It also seems that questions raised during the review process may have unwittingly helped undo the paper. In their original submission, Kelner says, the authors provided fingerprints from only some of the cell lines. Reviewers asked for fingerprinting data from the remaining lines. It is not clear if the questionable fingerprints were in the first submission or in the additional data the reviewers requested. Editors declined to specify which lines were missing in the original submission.

The controversy has focused attention on the peer review process used by Science and most other scientific journals. Kelner says that even before the problems with the Hwang paper came to light, the journal had planned to institute a policy early next year to systematically examine papers for “inappropriate manipulation of images” by computer programs that leave telltale traces. But she says such techniques can only do so much. “I don't think that would have picked up these problems. You had to be looking for duplications.”

Science editors acknowledge that the paper was reviewed and published in 2 months, about half the average time from submission to publication. But other researchers say that even with a longer review period, the peer review process is not designed to detect outright falsification. “I'm convinced by looking at the Science paper that it was publishable on the basis of data presented,” says Irving Weissman, a stem cell scientist at Stanford University.

Even if Hwang's team produces convincing data that it created patient specific lines, observers have called into question other papers by Hwang and various collaborators. Postings on the same Korean Internet message board claim there is similar evidence of tampering in the supplementary data for the 2004 paper. Others are raising questions about a report in Nature this year describing the first cloned dog (Science, 5 August, p. 862). Critics say that the brief report leaves open the possibility that the two look-alike dogs resulted from embryo splitting—that they are essentially identical twins. To prove the case, the researchers should have demonstrated that that the puppy and cloned adult carry different mitochondrial DNA, but the paper includes no such evidence.

Some answers may come from investigations now under way at Seoul National University and the University of Pittsburgh. The SNU committee comprises seven SNU professors, including chair Myung Hee Chung, and two scientists from other Korean institutions. In contrast to some calls from the scientific community, there are no non-Korean members. In the initial phase of the probe, the committee intends to check lab notes, examine existing data, including micrographs of cells and DNA fingerprint traces, and interview researchers. A second phase is expected to involve testing, including new DNA fingerprinting of the five frozen cell lines Hwang claims will vindicate him. The committee may also check cell lines held at MizMedi.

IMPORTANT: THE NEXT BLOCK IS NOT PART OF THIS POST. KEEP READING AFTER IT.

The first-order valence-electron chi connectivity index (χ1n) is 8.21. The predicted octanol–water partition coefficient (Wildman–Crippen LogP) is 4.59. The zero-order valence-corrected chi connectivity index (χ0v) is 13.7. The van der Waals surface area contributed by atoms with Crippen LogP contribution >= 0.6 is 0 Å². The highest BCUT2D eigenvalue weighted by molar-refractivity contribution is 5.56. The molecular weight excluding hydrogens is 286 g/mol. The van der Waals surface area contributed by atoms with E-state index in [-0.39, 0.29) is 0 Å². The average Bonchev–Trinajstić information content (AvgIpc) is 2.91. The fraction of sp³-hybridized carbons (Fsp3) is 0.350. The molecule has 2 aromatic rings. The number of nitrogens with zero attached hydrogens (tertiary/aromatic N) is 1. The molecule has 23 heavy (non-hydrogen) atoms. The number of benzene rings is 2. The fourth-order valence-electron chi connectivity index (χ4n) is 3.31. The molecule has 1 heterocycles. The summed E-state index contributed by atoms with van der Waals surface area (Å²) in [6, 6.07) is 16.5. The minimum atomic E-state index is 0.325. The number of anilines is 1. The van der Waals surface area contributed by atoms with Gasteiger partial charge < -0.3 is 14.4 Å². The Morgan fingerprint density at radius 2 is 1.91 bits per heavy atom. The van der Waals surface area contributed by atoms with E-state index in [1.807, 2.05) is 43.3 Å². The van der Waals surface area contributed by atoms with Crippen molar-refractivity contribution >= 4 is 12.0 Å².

The committee has clamped restrictions on the lab. Computer storage drives have been seized. Researchers will not be allowed to have access to any related data and must receive prior permission for limited research, which will be under surveillance. A video camera has been set up at the culturing lab to catch any unauthorized comings and goings.

Pushing forward.

Hwang told a press conference that his team would produce new evidence that they had made stem cells from cloned human embryos.


The committee got to work on 18 December, summoning 24 members of Hwang's research team to the school for individual questioning. The committee reportedly intends to issue an interim report by 24 December.

Korean scientists are dismayed at the spectacle but split over Hwang's culpability. “I've known Dr. Hwang for 10 years, and I just cannot believe [the accusations against him]; maybe I don't want to believe them,” says an SNU colleague who did not want to be identified. A harsher view comes from a senior scientist who has no connection to Hwang or SNU: “I don't think it makes sense that he continues his research after losing his credibility and integrity.”

Sun Min Lee, a spokesperson for the People's Foundation for the Donation of Ova for Research and Therapeutic Purposes, which was set up to support stem cell research efforts when Hwang's work came under fire, says they still have hundreds of women volunteering to donate eggs.

At least three groups have announced plans to make their own patient specific cells, a key step in validating the approach Hwang reported. Alison Murdoch and her colleagues at the University of Newcastle in the United Kingdom announced to the press in May that they had produced cloned early embryos but no ES cells. Ian Wilmut of the University of Edinburgh also has received government and ethical approval to begin work. A group at Harvard University is poised to start as soon as it receives ethical approval from all institutions involved.

George Daley, a member of the Harvard group, says it is too early to tell how flawed the 2005 report is. “Hwang's group was skilled enough to be capable of doing what they claimed,” he says. “We'll see how much of the Hwang methodology proves useful when we and others attempt to incorporate it into our own work.”

Wilmut agrees. “I very much hope that Hwang and his group can be given time to collect their thoughts,” he says. “I am sure that they did make good steps forward and derive cell lines. I hope that they can assemble their data and present it in full because it will help the rest of us to know what can be achieved.”